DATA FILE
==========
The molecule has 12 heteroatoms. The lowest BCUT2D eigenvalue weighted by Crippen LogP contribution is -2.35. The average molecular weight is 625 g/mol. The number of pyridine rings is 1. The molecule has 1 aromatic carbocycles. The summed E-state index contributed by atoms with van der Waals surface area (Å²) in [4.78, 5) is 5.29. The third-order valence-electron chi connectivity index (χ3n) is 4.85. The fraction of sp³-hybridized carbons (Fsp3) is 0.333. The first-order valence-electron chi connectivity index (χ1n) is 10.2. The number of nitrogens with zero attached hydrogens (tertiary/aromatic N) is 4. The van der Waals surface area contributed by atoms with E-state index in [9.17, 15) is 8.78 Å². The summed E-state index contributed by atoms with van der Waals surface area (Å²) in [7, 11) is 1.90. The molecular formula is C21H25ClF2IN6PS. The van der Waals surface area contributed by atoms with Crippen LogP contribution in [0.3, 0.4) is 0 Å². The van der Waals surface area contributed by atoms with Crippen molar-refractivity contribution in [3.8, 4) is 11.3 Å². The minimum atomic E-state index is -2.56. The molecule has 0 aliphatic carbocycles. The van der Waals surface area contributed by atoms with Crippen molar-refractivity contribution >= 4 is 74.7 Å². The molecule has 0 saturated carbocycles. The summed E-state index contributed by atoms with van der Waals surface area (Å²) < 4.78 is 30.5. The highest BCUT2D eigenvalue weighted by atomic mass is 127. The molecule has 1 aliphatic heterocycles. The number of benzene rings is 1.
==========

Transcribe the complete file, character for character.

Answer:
The molecule has 12 heteroatoms. The lowest BCUT2D eigenvalue weighted by Crippen LogP contribution is -2.35. The average molecular weight is 625 g/mol. The number of pyridine rings is 1. The molecule has 1 aromatic carbocycles. The summed E-state index contributed by atoms with van der Waals surface area (Å²) in [4.78, 5) is 5.29. The third-order valence-electron chi connectivity index (χ3n) is 4.85. The fraction of sp³-hybridized carbons (Fsp3) is 0.333. The first-order valence-electron chi connectivity index (χ1n) is 10.2. The number of nitrogens with zero attached hydrogens (tertiary/aromatic N) is 4. The van der Waals surface area contributed by atoms with E-state index in [9.17, 15) is 8.78 Å². The summed E-state index contributed by atoms with van der Waals surface area (Å²) in [7, 11) is 1.90. The molecular formula is C21H25ClF2IN6PS. The van der Waals surface area contributed by atoms with Crippen LogP contribution in [0.3, 0.4) is 0 Å². The van der Waals surface area contributed by atoms with Crippen molar-refractivity contribution in [3.8, 4) is 11.3 Å². The minimum atomic E-state index is -2.56. The molecule has 0 aliphatic carbocycles. The van der Waals surface area contributed by atoms with Crippen molar-refractivity contribution >= 4 is 74.7 Å². The molecule has 0 saturated carbocycles. The summed E-state index contributed by atoms with van der Waals surface area (Å²) < 4.78 is 30.5. The highest BCUT2D eigenvalue weighted by atomic mass is 127. The molecule has 1 aliphatic heterocycles. The number of benzene rings is 1.